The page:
A zoo in Germany has welcomed an extremely rare pair of dancing lemurs native to northwest Madagascar which were brought from the Duke Lemur Center in the USA.
Two medium-sized lemurs of the sifaka genus Propithecus (Propithecus coquereli) or commonly known as Coquerel’s sifakas settled in the Cologne Zoo in the German city of Cologne in the end of May 2021.
The animals are nicknamed dancing lemurs because of the way they move as if they are dancing around the floor.
The joyful primates named Ziggy and Justa that were brought to Germany from the Duke Lemur Center in the city of Durham in the US state of North Carolina were curiously exploring the Madagascar House where they will be spending most of their time after their arrival.
Christoph Schutt from the Cologne Zoo said: “This is the first time that the animals from this species, whose keeping is very complicated and they are known for their hopping and jumping movements have even been kept and shown in Europe.”
The Coquerel’s sifakas that are native to the dry deciduous forests in the northwestern part of the African island Madagascar are listed ‘Critically endangered’ on the IUCN (International Union for Conservation of Nature) Red List of Threatened Species.
According to the zoo the two newcomers are very demanding and since their diet consists exclusively of leaves the zoo keepers have started storing freezing rations of leaves for when the winter comes.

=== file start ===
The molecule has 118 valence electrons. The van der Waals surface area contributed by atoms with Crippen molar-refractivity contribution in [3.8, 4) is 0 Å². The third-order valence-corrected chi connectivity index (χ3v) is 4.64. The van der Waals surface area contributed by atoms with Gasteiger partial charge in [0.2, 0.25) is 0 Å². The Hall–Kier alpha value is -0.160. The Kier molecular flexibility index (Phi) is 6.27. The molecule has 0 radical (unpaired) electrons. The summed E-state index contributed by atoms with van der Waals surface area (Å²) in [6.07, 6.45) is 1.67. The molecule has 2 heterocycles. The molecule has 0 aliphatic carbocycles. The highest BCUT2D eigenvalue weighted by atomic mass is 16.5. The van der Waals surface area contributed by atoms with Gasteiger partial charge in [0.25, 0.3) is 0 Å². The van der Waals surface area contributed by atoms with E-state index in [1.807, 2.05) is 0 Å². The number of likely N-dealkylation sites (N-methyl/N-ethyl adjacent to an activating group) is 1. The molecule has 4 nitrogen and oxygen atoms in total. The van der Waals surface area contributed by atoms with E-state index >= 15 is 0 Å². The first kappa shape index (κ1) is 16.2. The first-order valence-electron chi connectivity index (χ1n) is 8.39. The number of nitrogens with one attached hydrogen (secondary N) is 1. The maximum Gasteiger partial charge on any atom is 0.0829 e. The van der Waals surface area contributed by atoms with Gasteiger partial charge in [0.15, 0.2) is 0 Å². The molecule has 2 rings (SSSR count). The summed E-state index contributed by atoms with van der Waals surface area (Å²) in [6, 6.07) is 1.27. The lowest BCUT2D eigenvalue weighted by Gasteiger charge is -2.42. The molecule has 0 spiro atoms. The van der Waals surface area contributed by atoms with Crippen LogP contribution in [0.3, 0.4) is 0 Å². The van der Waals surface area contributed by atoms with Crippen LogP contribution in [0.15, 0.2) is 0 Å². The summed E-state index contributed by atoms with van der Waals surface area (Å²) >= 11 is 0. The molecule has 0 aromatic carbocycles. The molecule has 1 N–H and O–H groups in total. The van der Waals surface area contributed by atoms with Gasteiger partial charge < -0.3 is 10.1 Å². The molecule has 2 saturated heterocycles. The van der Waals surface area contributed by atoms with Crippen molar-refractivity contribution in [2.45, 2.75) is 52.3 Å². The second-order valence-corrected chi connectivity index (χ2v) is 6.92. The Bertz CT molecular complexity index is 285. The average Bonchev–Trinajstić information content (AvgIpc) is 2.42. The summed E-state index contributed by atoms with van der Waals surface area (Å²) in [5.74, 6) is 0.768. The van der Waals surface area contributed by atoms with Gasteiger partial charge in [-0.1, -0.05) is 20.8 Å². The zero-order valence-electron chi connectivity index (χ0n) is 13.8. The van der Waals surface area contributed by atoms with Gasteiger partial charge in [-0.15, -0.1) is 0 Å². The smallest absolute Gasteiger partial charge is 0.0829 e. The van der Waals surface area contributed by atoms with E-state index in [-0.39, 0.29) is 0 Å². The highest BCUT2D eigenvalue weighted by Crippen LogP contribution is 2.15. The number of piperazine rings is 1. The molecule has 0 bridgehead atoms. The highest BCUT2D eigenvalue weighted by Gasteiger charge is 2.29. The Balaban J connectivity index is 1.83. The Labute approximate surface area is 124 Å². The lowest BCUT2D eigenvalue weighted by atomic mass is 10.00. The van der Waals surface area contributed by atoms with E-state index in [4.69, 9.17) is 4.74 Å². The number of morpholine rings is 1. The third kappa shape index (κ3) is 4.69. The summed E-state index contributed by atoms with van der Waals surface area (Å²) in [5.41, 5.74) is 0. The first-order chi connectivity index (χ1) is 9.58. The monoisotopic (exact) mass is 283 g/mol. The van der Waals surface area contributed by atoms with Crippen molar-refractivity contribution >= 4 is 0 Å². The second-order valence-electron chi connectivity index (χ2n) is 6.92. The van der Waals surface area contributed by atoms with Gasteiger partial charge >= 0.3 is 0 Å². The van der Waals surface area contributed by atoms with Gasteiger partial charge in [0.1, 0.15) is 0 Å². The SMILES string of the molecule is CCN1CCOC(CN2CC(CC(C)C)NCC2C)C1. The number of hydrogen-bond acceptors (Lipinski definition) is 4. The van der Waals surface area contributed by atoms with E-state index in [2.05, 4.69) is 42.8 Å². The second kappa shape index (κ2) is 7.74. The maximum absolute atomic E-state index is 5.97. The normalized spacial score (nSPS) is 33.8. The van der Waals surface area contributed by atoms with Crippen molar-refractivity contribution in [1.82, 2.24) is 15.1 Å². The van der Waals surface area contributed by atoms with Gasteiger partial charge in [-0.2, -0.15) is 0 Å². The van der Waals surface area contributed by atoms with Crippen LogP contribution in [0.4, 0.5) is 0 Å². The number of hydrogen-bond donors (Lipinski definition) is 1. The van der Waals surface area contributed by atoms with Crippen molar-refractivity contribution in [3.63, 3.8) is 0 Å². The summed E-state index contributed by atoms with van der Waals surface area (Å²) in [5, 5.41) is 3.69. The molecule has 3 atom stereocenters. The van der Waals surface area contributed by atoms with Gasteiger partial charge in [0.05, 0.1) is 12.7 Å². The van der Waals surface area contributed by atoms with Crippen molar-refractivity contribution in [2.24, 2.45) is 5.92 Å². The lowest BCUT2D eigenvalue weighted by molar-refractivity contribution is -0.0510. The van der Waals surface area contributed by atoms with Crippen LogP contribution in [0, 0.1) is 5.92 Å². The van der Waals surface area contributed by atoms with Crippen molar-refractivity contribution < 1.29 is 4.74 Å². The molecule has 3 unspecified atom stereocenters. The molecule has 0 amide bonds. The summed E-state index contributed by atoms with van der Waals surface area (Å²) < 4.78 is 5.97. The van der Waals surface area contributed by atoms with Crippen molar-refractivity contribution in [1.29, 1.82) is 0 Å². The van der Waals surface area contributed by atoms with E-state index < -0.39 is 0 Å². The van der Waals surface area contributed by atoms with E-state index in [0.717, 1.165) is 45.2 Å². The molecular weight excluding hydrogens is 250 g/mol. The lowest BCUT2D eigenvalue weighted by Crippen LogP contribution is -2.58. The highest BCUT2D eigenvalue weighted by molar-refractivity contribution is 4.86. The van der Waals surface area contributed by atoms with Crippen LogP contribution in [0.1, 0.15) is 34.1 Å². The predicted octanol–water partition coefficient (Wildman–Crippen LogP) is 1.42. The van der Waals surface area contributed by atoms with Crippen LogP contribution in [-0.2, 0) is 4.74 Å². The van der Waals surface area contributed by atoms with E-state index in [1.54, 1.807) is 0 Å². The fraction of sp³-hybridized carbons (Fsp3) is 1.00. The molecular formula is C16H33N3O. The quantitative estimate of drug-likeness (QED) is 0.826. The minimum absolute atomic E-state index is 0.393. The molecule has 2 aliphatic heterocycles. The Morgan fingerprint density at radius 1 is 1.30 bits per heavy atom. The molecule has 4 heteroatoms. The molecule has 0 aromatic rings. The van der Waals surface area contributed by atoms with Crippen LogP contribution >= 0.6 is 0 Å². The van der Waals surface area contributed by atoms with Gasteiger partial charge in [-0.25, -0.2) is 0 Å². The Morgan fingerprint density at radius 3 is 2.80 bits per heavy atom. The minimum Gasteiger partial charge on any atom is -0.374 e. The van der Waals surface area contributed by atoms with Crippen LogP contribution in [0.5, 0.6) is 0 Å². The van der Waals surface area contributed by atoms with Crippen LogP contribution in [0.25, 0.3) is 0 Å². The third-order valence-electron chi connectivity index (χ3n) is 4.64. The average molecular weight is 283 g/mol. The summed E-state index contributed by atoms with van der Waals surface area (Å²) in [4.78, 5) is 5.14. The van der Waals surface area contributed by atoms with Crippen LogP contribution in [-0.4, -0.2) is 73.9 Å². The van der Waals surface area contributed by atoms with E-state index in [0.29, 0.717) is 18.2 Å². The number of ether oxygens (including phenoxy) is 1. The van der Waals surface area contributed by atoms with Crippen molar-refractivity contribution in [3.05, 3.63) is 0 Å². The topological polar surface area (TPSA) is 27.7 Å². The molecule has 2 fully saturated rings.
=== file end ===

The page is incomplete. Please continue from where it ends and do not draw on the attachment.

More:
Since the environmental surroundings and the plant species are very different in comparison to where they come from, the zoo keepers are constantly testing the two by giving them new leaves of local plants in order to determine their preferences.
The have so far shown great appreciation when given the local hornbeam, beech, hazelnut and red oak species.
Before Ziggy and Justa arrived in Germany the Duke Lemur Center provided their colleagues from the Cologne Zoo with guidelines on how to take care of the Coquerel’s sifakas.
Other than the Cologne Zoo Coquerel’s sifakas were given to two more zoos – the Chester Zoo in the county of Cheshire in England and the Berlin Zoological Garden in Germany’s capital Berlin.
The three zoos reported they are aiming to establish a mutual conservation program in order to protect the critically endangered species whose small habitat in their motherland is threatened by been converted into pastures and utilized for charcoal production.
The species was named after French entomologist Charles Coquerel who described these primates during his Madagascar visit in which he collected insects in the 19th century.